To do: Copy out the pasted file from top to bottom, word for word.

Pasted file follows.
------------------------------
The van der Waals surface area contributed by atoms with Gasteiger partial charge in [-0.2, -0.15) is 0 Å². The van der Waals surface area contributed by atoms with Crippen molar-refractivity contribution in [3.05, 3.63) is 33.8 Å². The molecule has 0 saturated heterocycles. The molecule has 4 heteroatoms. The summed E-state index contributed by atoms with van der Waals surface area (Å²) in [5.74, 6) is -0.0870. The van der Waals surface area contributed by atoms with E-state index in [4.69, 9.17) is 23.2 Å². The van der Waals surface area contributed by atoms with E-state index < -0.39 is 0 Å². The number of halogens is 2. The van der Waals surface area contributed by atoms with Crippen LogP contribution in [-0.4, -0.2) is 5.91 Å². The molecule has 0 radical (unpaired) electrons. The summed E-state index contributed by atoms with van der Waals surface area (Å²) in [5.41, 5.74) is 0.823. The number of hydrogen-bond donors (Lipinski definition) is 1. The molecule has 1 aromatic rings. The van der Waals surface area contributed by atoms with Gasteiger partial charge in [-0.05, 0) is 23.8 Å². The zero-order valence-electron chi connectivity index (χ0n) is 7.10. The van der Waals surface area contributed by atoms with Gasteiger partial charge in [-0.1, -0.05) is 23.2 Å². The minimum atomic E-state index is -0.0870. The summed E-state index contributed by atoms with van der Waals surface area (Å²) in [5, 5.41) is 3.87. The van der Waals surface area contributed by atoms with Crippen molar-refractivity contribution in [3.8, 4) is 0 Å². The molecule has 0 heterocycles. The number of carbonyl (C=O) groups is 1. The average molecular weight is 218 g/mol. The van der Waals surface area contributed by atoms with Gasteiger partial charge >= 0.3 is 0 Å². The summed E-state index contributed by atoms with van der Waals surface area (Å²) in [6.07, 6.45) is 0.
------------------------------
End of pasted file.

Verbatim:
The van der Waals surface area contributed by atoms with Gasteiger partial charge in [-0.2, -0.15) is 0 Å². The van der Waals surface area contributed by atoms with Crippen molar-refractivity contribution in [3.05, 3.63) is 33.8 Å². The molecule has 0 saturated heterocycles. The molecule has 4 heteroatoms. The summed E-state index contributed by atoms with van der Waals surface area (Å²) in [5.74, 6) is -0.0870. The van der Waals surface area contributed by atoms with E-state index in [4.69, 9.17) is 23.2 Å². The van der Waals surface area contributed by atoms with E-state index < -0.39 is 0 Å². The number of halogens is 2. The van der Waals surface area contributed by atoms with Crippen LogP contribution in [-0.4, -0.2) is 5.91 Å². The molecule has 0 radical (unpaired) electrons. The summed E-state index contributed by atoms with van der Waals surface area (Å²) in [5.41, 5.74) is 0.823. The number of hydrogen-bond donors (Lipinski definition) is 1. The molecule has 1 aromatic rings. The van der Waals surface area contributed by atoms with Gasteiger partial charge in [-0.05, 0) is 23.8 Å². The zero-order valence-electron chi connectivity index (χ0n) is 7.10. The van der Waals surface area contributed by atoms with Gasteiger partial charge in [-0.1, -0.05) is 23.2 Å². The minimum atomic E-state index is -0.0870. The summed E-state index contributed by atoms with van der Waals surface area (Å²) in [5, 5.41) is 3.87. The van der Waals surface area contributed by atoms with Crippen molar-refractivity contribution in [3.8, 4) is 0 Å². The molecule has 0 heterocycles. The number of carbonyl (C=O) groups is 1. The average molecular weight is 218 g/mol. The van der Waals surface area contributed by atoms with Gasteiger partial charge >= 0.3 is 0 Å². The summed E-state index contributed by atoms with van der Waals surface area (Å²) in [6.07, 6.45) is 0.